tifoso2728 F1 Veteran
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  10. modena1967

    modena1967 Formula Junior
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    «Enzo Ferrari was always loyal» The Modena Partisan Association denies the validity of the revelations of Zanarini's diary on the constructor's death sentence - And published in a MODENA book - Modena section of Anpi (National Partisan Association) contests the validity of the episode recounted in recent days, through anticipations on a book, according to which Enzo Ferrari would pay a large sum to the partisans to not be killed. The story appears in the book by a reporter from Modena, Stefano Ferrari, entitled "Ricordando Altavilla". Here is a part of the diary of the partisan Giuseppe Zanarini, recovered after his death by a former comrade in arms, Alberto Zanoli, and now published. "When the president of the 'Anpi di San Cesario - writes the Anpi - put at our disposal the diary, after a careful examination we considered it inappropriate to publish it while recognizing the contribution of Dr. Zanarini to the struggle for Liberation". The Association adds that "of this was discussed with Zanoli himself and he gave ample information to the leaders of the Anci di San Cesario explaining that the text found no evidence in the historical reality and, on the contrary, contributed to casting shadows on the loyal relationship. amply documented and testified by the Modena-based manufacturer Enzo Ferrari with the Resistance ». According to the book in October '44 Giuseppe Zanarini, known as Altavilla, had an interview with Ferrari in his workshop. At the end, the founder of the Cavallino paid a figure equal to one billion today. "We need it more alive than dead," said Altavilla. According to the book, Ferrari risked being killed, because he was accused of collaboration, a few days after the partisans were killed by the Bolognese industrialist Edoardo Weber, accused, and for this shot, of having collaborated with the Nazis.



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  11. Christian.Fr

    Christian.Fr F1 World Champ

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    Philippe Guennou, bonsoir.

    Soyons réalistes.

    Enzo n est pas Dieu mene si certains imbéciles pensent que Ferrari doit etre traité comme une religion.

    Les gens qui s achetent une image sont justement ceux qui ont beaucoup de choses à cacher. Selon moi, bien évidemment.
     
  12. modena1967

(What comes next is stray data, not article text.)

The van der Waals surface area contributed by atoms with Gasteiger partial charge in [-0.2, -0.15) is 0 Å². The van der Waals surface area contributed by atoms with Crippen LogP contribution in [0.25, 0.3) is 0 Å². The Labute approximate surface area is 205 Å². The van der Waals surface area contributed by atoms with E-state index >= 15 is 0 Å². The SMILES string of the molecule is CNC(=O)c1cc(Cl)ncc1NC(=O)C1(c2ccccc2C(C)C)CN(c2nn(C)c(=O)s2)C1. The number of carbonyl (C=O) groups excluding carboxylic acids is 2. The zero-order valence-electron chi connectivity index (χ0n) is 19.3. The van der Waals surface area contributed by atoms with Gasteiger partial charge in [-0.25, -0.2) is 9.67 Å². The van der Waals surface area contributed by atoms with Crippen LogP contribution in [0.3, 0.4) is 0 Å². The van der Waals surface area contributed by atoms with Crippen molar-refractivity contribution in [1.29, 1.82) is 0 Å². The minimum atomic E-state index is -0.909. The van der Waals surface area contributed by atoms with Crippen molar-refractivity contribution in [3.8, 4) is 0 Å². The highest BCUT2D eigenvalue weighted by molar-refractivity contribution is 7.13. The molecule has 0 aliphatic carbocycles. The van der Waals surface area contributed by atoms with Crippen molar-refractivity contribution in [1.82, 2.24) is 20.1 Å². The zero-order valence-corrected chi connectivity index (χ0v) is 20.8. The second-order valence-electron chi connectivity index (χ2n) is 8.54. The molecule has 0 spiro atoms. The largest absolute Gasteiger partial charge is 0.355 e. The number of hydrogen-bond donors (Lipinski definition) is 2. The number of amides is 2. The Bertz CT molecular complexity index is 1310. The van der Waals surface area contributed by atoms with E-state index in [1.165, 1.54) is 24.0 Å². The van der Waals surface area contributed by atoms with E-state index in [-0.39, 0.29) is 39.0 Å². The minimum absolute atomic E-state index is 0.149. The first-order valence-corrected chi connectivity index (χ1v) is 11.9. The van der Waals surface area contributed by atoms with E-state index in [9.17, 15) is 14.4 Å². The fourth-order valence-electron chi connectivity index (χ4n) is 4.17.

modena1967 Formula Junior
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    Bonjour Christian.Fr,

    Qu'est ce que l'italie début 1945 ? Un pays divisé en deux, ravagé par une guerre civile, d'un coté une partie de l'armée qui continue à se battre du coté allemand et de l'autre la résistance, composée de divers groupes communistes. Rien d'étonnant de constater que ceux qui ont senti le vent tourner cherchaient à minimiser leur implication après avoir été volontairement ou pas, au devant de la scène.
     
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  13. turbo-joe

    turbo-joe F1 Rookie
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    would it please be possible to write here only in english?
    it takes too much time to translate by translator into english :(
    in the french section the french language is of course ok
     
  14. Christian.Fr

    Christian.Fr F1 World Champ

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    No problem, it was just a instant brake.
     
  15. modena1967

    modena1967 Formula Junior
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    For those who are interested in Ferrari ww2 late war/postwar period here's some information extracted from the book "Enzo Ferrari's secret war (David Manton, Bridgehampton Publishing Limited, 2011) :

    "War can be good for business, and Ferrari's enterprise flourished, as did those many of his associates.
    All were members of the ruling fascist party, a link not as sinister as it might seem to readers 70 years later.
    To remain in business during the 20 aggressive years of the Mussolini era , Italian industrialists had to be members of the party.
    The same compulsory membership applied to senir managers of compagnies and even to most shopkeepers."

    "Some industrialists, like Alfa Romeo's Gobbato, who spoke fluent German, were close to the nazi party and were identified in Italy
    as high profile fascist supporters."

    "Others, like carburetor king Eduardo Weber and his business partner Enzo Ferrari , followed a pro fascist approach in their compagny
    publications and publicity."

    "Ferrari was among those who made the occasional appearance dressed in full facist uniform, but only when the situation or a particular
    ceremony demanded it"

    "Ferrari was a member of Confindustria. He was in the public eye, and he used to join the fascist parades. Once or twice, before 1943,
    i saw him in fascist uniform, but at that time it was a common evil"

    To my point of view, it was fun to learn that Sergio Scaglietti was the Modena's partisans "top bomb expert" !

    Interesting story too about Gioacchino Colombo (designer of the first Ferrari v12 engine), active member of the fascist party promised to a lenghty prison sentence or a "judgment by gunshot" but suddenly cleared of all his mistakes.